A sixteen-year-old speaks out against war
John was not the only teenager to oppose the war. Some were determined not only to speak out against the war but to make contact with others who shared their views.
Harold Bing was a sixteen-year-old pacifist living in Croydon. On 2 August 1914, as Europe descended into war and Britain looked likely to join in, thousands gathered in Trafalgar Square in central London to call for peace.
Harold walked eleven miles to get to the rally – and then walked home again. Here he describes the experience.
When I heard that a big anti-war demonstration was to be held in Trafalgar Square on Sunday, 2 August 1914, and that Keir Hardie was to be one of the speakers, I walked up from my home to Trafalgar Square – about eleven miles – took part in that demonstration, listened to Keir Hardie and of course walked home again afterwards, which perhaps showed a certain amount of boyish enthusiasm for the anti-war cause.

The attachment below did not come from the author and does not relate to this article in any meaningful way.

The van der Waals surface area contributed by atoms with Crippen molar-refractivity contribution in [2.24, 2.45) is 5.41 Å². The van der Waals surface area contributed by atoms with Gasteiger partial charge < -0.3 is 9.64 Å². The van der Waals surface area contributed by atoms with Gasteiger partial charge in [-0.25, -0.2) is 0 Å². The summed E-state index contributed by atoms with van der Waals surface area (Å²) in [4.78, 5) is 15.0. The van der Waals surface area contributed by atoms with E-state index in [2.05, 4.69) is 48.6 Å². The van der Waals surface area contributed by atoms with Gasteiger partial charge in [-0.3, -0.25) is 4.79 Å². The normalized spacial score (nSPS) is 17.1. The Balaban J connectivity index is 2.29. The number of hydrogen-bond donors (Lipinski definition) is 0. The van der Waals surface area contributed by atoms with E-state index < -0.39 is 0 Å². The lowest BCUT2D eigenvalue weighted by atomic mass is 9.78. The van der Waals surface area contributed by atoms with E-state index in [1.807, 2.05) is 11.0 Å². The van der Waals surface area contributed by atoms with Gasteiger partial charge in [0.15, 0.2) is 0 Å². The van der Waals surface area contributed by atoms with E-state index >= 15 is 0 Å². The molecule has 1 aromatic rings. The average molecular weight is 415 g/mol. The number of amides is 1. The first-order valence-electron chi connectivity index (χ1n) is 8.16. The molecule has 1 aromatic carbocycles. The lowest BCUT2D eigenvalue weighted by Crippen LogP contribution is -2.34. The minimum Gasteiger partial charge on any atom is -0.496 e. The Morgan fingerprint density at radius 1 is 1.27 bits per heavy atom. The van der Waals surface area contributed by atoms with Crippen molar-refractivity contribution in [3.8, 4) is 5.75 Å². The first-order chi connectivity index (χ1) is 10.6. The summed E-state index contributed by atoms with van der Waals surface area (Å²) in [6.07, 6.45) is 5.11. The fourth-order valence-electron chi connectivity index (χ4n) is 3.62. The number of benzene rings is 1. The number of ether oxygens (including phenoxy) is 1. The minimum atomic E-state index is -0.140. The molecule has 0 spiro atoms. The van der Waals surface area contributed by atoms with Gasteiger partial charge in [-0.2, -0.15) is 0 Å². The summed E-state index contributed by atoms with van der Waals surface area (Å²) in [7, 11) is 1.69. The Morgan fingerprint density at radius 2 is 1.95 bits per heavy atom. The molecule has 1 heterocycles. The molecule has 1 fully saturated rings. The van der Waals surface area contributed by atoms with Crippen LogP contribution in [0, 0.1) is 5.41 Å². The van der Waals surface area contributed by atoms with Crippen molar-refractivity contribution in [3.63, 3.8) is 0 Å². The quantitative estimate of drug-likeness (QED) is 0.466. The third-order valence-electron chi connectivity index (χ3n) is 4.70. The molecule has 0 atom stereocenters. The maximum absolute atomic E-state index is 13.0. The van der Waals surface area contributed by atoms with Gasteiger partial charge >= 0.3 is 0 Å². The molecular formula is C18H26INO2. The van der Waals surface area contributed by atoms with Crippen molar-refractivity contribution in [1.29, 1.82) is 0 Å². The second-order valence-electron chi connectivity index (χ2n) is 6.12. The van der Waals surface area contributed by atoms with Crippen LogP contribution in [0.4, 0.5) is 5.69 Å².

It was quite a thrilling meeting with about 10,000 people there and certainly very definitely anti-war. But at the very same time, while we were demonstrating in Trafalgar Square, the cabinet was sitting at Downing Street deciding on the ultimatum which brought the country into the war two days later, on 4 August.
Quoted in Voices Against War, edited by Lyn Smith (Mainstream Publishing, 2010)
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